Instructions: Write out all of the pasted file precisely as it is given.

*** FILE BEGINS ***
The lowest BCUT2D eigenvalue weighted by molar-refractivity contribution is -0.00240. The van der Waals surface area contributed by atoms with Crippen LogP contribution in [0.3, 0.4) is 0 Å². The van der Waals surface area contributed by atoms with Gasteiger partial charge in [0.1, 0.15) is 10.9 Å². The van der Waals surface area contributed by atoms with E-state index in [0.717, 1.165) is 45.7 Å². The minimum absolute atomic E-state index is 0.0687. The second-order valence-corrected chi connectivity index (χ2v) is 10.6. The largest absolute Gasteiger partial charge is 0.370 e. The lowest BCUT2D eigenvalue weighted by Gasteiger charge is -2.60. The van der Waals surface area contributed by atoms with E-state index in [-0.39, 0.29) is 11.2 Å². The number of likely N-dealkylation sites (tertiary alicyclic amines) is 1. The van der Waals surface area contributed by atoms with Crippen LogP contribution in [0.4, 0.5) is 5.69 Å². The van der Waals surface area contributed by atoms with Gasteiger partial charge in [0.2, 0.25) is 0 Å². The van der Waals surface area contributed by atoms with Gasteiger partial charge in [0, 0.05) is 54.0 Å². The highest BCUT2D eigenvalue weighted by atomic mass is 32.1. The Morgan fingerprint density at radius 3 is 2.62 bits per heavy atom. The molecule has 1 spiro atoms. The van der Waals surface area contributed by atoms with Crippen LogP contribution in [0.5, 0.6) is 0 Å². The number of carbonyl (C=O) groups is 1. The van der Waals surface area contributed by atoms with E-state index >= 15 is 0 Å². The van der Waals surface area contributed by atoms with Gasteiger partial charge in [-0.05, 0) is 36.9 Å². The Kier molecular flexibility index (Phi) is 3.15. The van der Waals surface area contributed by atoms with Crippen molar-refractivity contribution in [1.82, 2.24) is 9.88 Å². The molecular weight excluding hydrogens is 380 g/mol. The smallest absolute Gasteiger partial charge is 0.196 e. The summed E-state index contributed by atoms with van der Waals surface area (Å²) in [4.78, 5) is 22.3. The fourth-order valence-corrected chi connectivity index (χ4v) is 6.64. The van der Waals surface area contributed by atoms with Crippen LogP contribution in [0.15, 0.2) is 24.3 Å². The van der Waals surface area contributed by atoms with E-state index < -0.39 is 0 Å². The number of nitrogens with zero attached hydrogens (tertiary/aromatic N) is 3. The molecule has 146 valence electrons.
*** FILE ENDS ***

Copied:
The lowest BCUT2D eigenvalue weighted by molar-refractivity contribution is -0.00240. The van der Waals surface area contributed by atoms with Crippen LogP contribution in [0.3, 0.4) is 0 Å². The van der Waals surface area contributed by atoms with Gasteiger partial charge in [0.1, 0.15) is 10.9 Å². The van der Waals surface area contributed by atoms with E-state index in [0.717, 1.165) is 45.7 Å². The minimum absolute atomic E-state index is 0.0687. The second-order valence-corrected chi connectivity index (χ2v) is 10.6. The largest absolute Gasteiger partial charge is 0.370 e. The lowest BCUT2D eigenvalue weighted by Gasteiger charge is -2.60. The van der Waals surface area contributed by atoms with E-state index in [-0.39, 0.29) is 11.2 Å². The number of likely N-dealkylation sites (tertiary alicyclic amines) is 1. The van der Waals surface area contributed by atoms with Crippen LogP contribution in [0.4, 0.5) is 5.69 Å². The van der Waals surface area contributed by atoms with Gasteiger partial charge in [0.2, 0.25) is 0 Å². The van der Waals surface area contributed by atoms with Gasteiger partial charge in [0, 0.05) is 54.0 Å². The highest BCUT2D eigenvalue weighted by atomic mass is 32.1. The Morgan fingerprint density at radius 3 is 2.62 bits per heavy atom. The molecule has 1 spiro atoms. The van der Waals surface area contributed by atoms with Crippen LogP contribution in [0.5, 0.6) is 0 Å². The number of carbonyl (C=O) groups is 1. The van der Waals surface area contributed by atoms with E-state index >= 15 is 0 Å². The van der Waals surface area contributed by atoms with Gasteiger partial charge in [-0.05, 0) is 36.9 Å². The Kier molecular flexibility index (Phi) is 3.15. The van der Waals surface area contributed by atoms with Crippen molar-refractivity contribution in [1.82, 2.24) is 9.88 Å². The molecular weight excluding hydrogens is 380 g/mol. The smallest absolute Gasteiger partial charge is 0.196 e. The summed E-state index contributed by atoms with van der Waals surface area (Å²) in [4.78, 5) is 22.3. The fourth-order valence-corrected chi connectivity index (χ4v) is 6.64. The van der Waals surface area contributed by atoms with Crippen LogP contribution in [0.15, 0.2) is 24.3 Å². The van der Waals surface area contributed by atoms with E-state index < -0.39 is 0 Å². The number of nitrogens with zero attached hydrogens (tertiary/aromatic N) is 3. The molecule has 146 valence electrons.